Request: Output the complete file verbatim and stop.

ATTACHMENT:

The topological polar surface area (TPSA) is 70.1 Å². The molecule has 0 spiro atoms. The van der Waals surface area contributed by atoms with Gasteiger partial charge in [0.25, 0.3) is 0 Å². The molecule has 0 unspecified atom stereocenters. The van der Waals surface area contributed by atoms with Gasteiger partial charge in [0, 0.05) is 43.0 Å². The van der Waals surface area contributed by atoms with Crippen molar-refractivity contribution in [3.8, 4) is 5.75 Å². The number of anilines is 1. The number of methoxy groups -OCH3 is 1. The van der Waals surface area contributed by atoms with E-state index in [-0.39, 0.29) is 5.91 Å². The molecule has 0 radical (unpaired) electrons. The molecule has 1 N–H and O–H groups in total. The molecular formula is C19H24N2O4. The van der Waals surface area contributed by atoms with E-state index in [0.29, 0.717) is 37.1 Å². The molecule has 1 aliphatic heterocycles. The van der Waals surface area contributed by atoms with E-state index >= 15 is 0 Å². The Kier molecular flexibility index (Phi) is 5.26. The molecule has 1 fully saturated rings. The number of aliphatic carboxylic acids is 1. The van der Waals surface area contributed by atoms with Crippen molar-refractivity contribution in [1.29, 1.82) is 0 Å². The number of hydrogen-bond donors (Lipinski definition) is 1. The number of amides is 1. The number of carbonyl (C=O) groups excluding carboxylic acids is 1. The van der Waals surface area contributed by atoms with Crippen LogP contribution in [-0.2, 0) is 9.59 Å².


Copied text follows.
The topological polar surface area (TPSA) is 70.1 Å². The molecule has 0 spiro atoms. The van der Waals surface area contributed by atoms with Gasteiger partial charge in [0.25, 0.3) is 0 Å². The molecule has 0 unspecified atom stereocenters. The van der Waals surface area contributed by atoms with Gasteiger partial charge in [0, 0.05) is 43.0 Å². The van der Waals surface area contributed by atoms with Crippen molar-refractivity contribution in [3.8, 4) is 5.75 Å². The number of anilines is 1. The number of methoxy groups -OCH3 is 1. The van der Waals surface area contributed by atoms with E-state index in [-0.39, 0.29) is 5.91 Å². The molecule has 0 radical (unpaired) electrons. The molecule has 1 N–H and O–H groups in total. The molecular formula is C19H24N2O4. The van der Waals surface area contributed by atoms with E-state index in [0.29, 0.717) is 37.1 Å². The molecule has 1 aliphatic heterocycles. The van der Waals surface area contributed by atoms with E-state index >= 15 is 0 Å². The Kier molecular flexibility index (Phi) is 5.26. The molecule has 1 fully saturated rings. The number of aliphatic carboxylic acids is 1. The van der Waals surface area contributed by atoms with Crippen molar-refractivity contribution in [1.29, 1.82) is 0 Å². The number of hydrogen-bond donors (Lipinski definition) is 1. The number of amides is 1. The number of carbonyl (C=O) groups excluding carboxylic acids is 1. The van der Waals surface area contributed by atoms with Crippen LogP contribution in [-0.2, 0) is 9.59 Å².